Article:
Garlic Grows to Life

THE Australian garlic industry is staging a comeback, thanks to a newly revived peak industry body.

In its heyday the Australian Garlic Industry Association had 300 members.

But the 21-year-old association was close to collapse last year, due to lack of interest.

A letter to members from secretary Henry Bell warned the association would have to be wound up, prompting several members to volunteer for executive positions.

Dozens of growers and industry representatives recently attended the new-look AGIA's seminar and annual general meeting at Tooleybuc, north of Swan Hill.

AGIA chairman Leon Trembath, who was elected for a two-year term, said people had rallied and there was "a new resolution in the garlic community to keep it going".

Many commercial garlic growers quit the industry after the Sydney wholesale markets were flooded with Chinese garlic at 75c/kg in the mid-1990s.

At the time it cost Australian growers $3.60/kg to produce the crop.

Imports rose from 4481 tonnes in 1995-96 to 10,214 tonnes in 2010-11 and now also originate in Mexico, Argentina, the US, Spain and Chile.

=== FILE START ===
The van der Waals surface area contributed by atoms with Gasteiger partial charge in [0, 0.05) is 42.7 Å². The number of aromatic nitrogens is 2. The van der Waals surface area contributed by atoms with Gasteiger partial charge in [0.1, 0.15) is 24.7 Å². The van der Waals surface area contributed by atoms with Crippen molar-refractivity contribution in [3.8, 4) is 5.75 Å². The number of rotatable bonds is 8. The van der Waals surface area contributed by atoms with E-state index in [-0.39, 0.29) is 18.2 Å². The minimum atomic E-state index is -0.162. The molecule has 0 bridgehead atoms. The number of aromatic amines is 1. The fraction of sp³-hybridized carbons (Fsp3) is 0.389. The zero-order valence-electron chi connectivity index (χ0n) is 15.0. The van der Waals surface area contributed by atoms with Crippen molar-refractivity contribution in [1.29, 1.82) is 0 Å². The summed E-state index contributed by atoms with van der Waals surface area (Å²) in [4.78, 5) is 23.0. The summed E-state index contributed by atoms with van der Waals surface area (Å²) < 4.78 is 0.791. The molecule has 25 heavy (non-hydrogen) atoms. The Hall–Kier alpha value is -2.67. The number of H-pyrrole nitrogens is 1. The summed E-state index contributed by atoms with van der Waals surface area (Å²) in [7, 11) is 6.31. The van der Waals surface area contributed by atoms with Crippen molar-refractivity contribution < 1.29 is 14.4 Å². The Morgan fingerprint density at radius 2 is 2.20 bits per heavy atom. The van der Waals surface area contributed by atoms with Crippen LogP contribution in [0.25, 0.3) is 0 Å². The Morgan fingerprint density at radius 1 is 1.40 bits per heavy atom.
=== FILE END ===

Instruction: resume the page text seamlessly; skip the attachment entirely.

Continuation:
During the past 15 years the AGIA's membership base has changed to mostly boutique growers, with 0.2ha or less. Many sell their product at the farm gate or farmers' markets.

Mr Trembath said the association's focus would change from agronomic issues to "badging" and marketing.

"We want to make sure people can identify Australian garlic," he said.

"We understand the broader community's dislike for imported garlic. They keep telling us at our farmers' market stall, 'We want Australian garlic', and they're not seeing that in the supermarket."

The country's largest garlic producer, Australian Garlic Producers, is not a member of the AGIA. But AGP director Nick Diamantopoulos welcomed the AGIA's resurrection.

"It's a great resource, being able to share information and talk to other people who are doing the same thing," he told The Weekly Times.

"Garlic is a very fickle crop, so we're all learning from experience."

At the AGIA meeting, Mr Bell and retired South Australian grower Roger Schmitke were presented with life memberships, recognising more than 20 years of service.

Sandra Godwin |  August 9, 2012,